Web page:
Tenet

Tenet ★★★★

With "Tenet", Christopher Nolan has practically outdone himself, for better & worse, crafting his most accomplished spectacle yet while arguably also making for some of his most perplexing storytelling. It's an imperfect, yet immaculate visual wonder in every way that only a filmmaker like Nolan can clearly make.

This is a film that is so consistently fast paced, and has so much going on, almost a little too much. It's not that I'd say it's overcrowded per say, just that the film (and therefore Nolan himself) can feel so many steps ahead its own audience that the film rarely stops to give you the viewer a breather. If you can't keep up with the film, then that's just too bad. In a way, I appreciate this aspect, as it's a typical technique Nolan uses that only he seems able to make work, but even I can admit, this makes some of that first half especially difficult to comprehend. Luckily, I felt the film definitely became a lot clearer as it moves along, even though yes multiple viewings is most certainly mandatory. Much like his past films with "Inception" or "Interstellar" just to name a few, I only can imagine how even more rewarding those new viewings will likely feel.

Regardless for all the narrative imperfections, it should come as to no surprise that Nolan just about makes up for it with crafting one of the most exhilarating and sheer breathtaking spectacle I've seen in well maybe ever. Each technical frame of this film, whether it's Hoyte van Hoytema's flawless cinematography work that is for sure to make him a front runner for the Oscar this year or one spectacular action set-piece after another, is no doubt a masterfully crafted piece of filmmaking that absolutely demands to be seen on the biggest screen imaginable just like yes Nolan himself always intends. Whether it's the jaw dropping, unforgettable opening, or the spectacular highway chase, the action in this film is just all around so impeccably crafted, and I'd go as far as to say it even rivals anything Nolan has done before in his past films, the work done here is that next level. And Ludwig Goransson's heart pounding & memorizing score might just as well win him yet another Oscar, it essentially becomes a character in the film. As for the sound design I've seen many criticize as being too loud and making the dialogue thus all the more difficult to comprehend, I'd say similar to the film's narrative issues, it's an issue that for whatever reason became a lot less of one for me personally as the film progressed. I guess for me I simply got used to it and went along with the flow.

The character work is less than stellar, but luckily this cast is just filled with so much movie star power that it really does help overcome the lack of depth. John David Washington is literally the embodiment of cool in this film, completely bad-ass with so much charisma, and just further solidifies himself as such a super star in the makings. Speaking of super stars, Robert Pattinson is also very much one, I almost wish he had just a little more to do, but for what he has, he's a total scene stealer with practically untouchable level of charisma. Imagine still not thinking this guy is well on his way to becoming one of the greatest actors of his generation? Couldn't possibly be me. The wonderful Elizabeth Debicki is just marvelous here carrying much of the film's emotional weight on her shoulders, as it definitely feels she has the most to work with in terms of character growth and I really liked the chemistry between her & Washington. Kenneth Branagh is Kenneth Branagh here and that is most certainly not a bad thing, because the man just chews up the scenery here in the villain role. It's not exactly the most memorable of villain characters, but Branagh brings more than enough gravitas to the role here that makes you certainly hate this guy's guts. It was nice seeing Himesh Patel pop up for a smaller role here too.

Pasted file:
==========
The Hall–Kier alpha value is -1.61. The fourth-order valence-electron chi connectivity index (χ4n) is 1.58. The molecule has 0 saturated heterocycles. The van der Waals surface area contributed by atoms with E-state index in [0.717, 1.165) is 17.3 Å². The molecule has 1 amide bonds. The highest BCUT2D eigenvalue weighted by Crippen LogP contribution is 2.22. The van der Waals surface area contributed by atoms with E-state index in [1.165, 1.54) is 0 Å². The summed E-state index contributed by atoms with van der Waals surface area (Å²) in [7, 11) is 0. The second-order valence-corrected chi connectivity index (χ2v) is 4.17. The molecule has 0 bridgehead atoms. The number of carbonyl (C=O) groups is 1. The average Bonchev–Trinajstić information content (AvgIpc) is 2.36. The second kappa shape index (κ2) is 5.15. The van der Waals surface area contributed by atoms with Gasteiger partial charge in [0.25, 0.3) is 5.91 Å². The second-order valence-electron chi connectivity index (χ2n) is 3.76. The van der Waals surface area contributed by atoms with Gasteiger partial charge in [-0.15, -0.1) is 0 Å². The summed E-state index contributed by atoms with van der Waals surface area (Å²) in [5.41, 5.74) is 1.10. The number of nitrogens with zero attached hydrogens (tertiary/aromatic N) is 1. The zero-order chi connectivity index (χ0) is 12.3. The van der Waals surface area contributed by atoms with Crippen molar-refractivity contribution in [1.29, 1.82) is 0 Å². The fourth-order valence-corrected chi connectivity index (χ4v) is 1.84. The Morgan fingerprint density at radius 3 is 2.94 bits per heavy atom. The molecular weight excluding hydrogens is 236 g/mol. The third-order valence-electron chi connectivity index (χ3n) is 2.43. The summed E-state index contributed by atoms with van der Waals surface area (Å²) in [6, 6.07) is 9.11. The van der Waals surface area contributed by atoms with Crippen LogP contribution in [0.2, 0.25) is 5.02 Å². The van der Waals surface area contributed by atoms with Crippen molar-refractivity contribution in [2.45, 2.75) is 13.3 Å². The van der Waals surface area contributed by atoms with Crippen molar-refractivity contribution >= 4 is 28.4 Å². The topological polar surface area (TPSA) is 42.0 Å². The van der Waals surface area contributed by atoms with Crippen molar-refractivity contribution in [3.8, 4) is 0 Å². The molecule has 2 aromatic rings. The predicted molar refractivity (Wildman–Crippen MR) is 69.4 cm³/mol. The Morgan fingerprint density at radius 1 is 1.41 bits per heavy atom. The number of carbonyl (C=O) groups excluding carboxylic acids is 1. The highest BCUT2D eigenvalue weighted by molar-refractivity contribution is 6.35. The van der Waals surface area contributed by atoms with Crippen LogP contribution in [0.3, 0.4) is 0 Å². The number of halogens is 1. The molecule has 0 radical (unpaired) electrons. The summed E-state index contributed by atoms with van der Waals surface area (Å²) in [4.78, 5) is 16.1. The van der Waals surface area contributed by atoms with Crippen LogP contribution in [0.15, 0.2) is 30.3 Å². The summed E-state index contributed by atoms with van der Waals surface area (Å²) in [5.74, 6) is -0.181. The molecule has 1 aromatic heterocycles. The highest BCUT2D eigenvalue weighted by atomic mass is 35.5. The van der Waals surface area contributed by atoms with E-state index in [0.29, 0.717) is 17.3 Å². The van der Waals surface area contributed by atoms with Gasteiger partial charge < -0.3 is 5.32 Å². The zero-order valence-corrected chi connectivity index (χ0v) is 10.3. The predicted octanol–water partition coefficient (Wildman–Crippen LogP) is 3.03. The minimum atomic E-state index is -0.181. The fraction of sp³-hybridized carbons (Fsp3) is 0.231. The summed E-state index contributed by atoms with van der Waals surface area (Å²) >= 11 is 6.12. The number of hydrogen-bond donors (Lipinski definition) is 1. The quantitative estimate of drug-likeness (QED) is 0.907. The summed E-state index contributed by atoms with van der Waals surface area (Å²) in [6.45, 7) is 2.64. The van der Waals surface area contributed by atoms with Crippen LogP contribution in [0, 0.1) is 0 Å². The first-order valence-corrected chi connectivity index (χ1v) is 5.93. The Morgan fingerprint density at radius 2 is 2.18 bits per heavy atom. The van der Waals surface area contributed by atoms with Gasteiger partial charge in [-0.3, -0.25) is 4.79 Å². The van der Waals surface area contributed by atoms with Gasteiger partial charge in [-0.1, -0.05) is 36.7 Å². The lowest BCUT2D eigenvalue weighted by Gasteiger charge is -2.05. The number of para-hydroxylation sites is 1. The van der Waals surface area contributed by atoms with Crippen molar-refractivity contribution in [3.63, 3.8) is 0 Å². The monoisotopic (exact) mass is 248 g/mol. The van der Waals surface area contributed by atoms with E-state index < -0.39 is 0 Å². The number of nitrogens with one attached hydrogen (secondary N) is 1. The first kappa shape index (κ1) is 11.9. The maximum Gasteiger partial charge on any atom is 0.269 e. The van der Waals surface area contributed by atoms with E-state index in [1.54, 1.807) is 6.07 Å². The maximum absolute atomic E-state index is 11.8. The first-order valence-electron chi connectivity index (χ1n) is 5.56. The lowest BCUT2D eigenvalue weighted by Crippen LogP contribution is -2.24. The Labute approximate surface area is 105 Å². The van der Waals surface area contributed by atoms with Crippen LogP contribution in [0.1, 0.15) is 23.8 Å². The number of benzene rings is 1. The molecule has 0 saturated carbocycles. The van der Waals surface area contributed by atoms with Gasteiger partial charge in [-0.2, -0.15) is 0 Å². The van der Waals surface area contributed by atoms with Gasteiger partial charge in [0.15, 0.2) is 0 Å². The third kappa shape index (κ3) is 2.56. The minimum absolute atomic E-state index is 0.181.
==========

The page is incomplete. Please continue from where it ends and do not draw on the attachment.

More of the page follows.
The bottom line here is that no Nolan's latest is not flawless by any means, nor his very best by a long shot. It is a bit overly complex for its own good at times, and almost moves at too quick of a pace (despite being about 2 and a half hours, it doesn't feel like that at all), but with all that being said, it more than makes up for these flaws in being the unforgettable & rewarding theatrical experience that only a director like him can deliver upon. It's a relentlessly entertaining, stunning, and yes mind binding film from a filmmaker whom still very much feels to be at the peak of his career. Nolan continues to prove he's obsessed with time, and much like the majority of his films, I imagine time will treat "Tenet" very well for sure. I very much look forward to dissecting it and discussing with others, while also hopefully getting the chance to see it again on a big screen in the near future.

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